“Any Human civilization, as humble as it is, presents itself under two major aspects: on onehand, it is in the universe, on the other hand, it is a universe”.
Claude Levi Strauss
With the progress of modernization and the mass destruction of modest dwellings built of stones and mud bricks, it has become necessary to find ways to preserve some of these traditional homes to salvage an important part of the culture, the economic, social and familial organization of rural societies of the past. The Museum of Rural Life aims to promote this traditional heritage.
This old structure, located in a 2000 square meter field, is made out of crude bricks and stones, coated with mud and whitewashed, with a roof of earth supported by reeds and branches. All the columns are made of tree trunks. It is an L shaped space divided in the traditional liwan, youk, tabout. Its size and surrounding trees and small shrubs made it ideal for a museum reflecting rural life.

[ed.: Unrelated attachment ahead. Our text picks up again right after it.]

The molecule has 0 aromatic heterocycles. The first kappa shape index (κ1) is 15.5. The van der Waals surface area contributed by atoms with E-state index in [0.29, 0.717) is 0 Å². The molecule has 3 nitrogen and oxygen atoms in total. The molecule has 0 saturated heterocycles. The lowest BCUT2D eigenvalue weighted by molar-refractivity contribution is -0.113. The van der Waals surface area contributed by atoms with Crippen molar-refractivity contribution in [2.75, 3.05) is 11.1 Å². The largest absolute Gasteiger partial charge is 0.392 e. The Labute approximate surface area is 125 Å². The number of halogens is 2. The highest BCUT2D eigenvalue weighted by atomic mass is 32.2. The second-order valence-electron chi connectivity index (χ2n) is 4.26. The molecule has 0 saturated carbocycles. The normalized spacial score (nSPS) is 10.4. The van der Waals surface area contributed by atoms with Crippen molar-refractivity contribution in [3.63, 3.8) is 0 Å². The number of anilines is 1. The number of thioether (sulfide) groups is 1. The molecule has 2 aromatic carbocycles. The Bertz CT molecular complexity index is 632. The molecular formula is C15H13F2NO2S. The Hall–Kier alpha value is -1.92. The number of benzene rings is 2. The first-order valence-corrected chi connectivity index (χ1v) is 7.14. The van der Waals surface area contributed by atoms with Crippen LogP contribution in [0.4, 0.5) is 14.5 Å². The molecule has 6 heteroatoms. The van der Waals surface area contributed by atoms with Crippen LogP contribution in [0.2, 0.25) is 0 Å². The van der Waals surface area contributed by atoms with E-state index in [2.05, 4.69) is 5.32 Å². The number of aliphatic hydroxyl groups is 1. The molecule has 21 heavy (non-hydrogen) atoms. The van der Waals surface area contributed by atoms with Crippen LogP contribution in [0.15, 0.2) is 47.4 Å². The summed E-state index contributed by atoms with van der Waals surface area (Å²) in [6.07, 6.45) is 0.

The rehabilitated construction houses collections of ethnographic objects, representing rural life with all kinds of artifacts bearing “the mark of man’s work and ancient models of agricultural production and rural handicrafts”. The restoration of the house was executed by Jacques Liger-Belair, and the museography by Mado Corm-Mellerio.
This project has had a real pedagogic impact namely to immerse city-dwellers into the rural world away from its folkloric aspect.
Furthermore, the Museum of Rural Life aims at stimulating the cultural and economic dynamic of its entire region. Its various activities have boosted the region with the creation of fixed and seasonal job opportunities, making the heritage conservation an efficient contributor to rural development.
The integration of this project in an eco-tourism tour, which includes visits to nearby archeological sites and neighboring vineyard domains, also contributes to the regional development.